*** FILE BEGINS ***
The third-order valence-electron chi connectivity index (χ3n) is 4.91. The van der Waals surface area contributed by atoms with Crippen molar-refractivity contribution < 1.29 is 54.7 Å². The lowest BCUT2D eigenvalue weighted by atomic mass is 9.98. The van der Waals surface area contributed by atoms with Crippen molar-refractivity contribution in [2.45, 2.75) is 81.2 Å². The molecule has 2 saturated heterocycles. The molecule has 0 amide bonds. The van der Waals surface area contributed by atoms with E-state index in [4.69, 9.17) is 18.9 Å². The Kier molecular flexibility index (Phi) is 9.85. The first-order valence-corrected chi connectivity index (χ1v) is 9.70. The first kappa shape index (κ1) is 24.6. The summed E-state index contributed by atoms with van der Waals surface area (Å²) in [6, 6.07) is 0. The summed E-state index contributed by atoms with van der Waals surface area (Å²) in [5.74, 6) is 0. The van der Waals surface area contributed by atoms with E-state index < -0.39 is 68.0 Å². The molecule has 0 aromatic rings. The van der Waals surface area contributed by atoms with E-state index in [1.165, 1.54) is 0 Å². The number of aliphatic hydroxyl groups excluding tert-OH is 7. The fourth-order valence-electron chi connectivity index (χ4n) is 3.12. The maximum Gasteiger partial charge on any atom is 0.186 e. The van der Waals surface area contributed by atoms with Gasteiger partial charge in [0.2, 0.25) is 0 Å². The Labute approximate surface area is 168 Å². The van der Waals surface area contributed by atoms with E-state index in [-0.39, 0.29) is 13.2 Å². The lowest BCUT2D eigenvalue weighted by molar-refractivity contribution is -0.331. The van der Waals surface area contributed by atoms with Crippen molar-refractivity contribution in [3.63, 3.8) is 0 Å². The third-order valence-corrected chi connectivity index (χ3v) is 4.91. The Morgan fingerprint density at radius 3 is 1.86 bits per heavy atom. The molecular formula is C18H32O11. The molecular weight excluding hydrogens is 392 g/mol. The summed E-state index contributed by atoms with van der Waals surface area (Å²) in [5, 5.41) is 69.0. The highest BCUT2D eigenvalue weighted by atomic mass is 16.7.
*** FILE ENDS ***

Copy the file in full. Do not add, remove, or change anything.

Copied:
The third-order valence-electron chi connectivity index (χ3n) is 4.91. The van der Waals surface area contributed by atoms with Crippen molar-refractivity contribution < 1.29 is 54.7 Å². The lowest BCUT2D eigenvalue weighted by atomic mass is 9.98. The van der Waals surface area contributed by atoms with Crippen molar-refractivity contribution in [2.45, 2.75) is 81.2 Å². The molecule has 2 saturated heterocycles. The molecule has 0 amide bonds. The van der Waals surface area contributed by atoms with E-state index in [4.69, 9.17) is 18.9 Å². The Kier molecular flexibility index (Phi) is 9.85. The first-order valence-corrected chi connectivity index (χ1v) is 9.70. The first kappa shape index (κ1) is 24.6. The summed E-state index contributed by atoms with van der Waals surface area (Å²) in [6, 6.07) is 0. The summed E-state index contributed by atoms with van der Waals surface area (Å²) in [5.74, 6) is 0. The van der Waals surface area contributed by atoms with E-state index < -0.39 is 68.0 Å². The molecule has 0 aromatic rings. The van der Waals surface area contributed by atoms with E-state index in [1.165, 1.54) is 0 Å². The number of aliphatic hydroxyl groups excluding tert-OH is 7. The fourth-order valence-electron chi connectivity index (χ4n) is 3.12. The maximum Gasteiger partial charge on any atom is 0.186 e. The van der Waals surface area contributed by atoms with Gasteiger partial charge in [0.2, 0.25) is 0 Å². The Labute approximate surface area is 168 Å². The van der Waals surface area contributed by atoms with E-state index in [-0.39, 0.29) is 13.2 Å². The lowest BCUT2D eigenvalue weighted by molar-refractivity contribution is -0.331. The van der Waals surface area contributed by atoms with Crippen molar-refractivity contribution in [3.63, 3.8) is 0 Å². The third-order valence-corrected chi connectivity index (χ3v) is 4.91. The Morgan fingerprint density at radius 3 is 1.86 bits per heavy atom. The molecular formula is C18H32O11. The molecular weight excluding hydrogens is 392 g/mol. The summed E-state index contributed by atoms with van der Waals surface area (Å²) in [5, 5.41) is 69.0. The highest BCUT2D eigenvalue weighted by atomic mass is 16.7.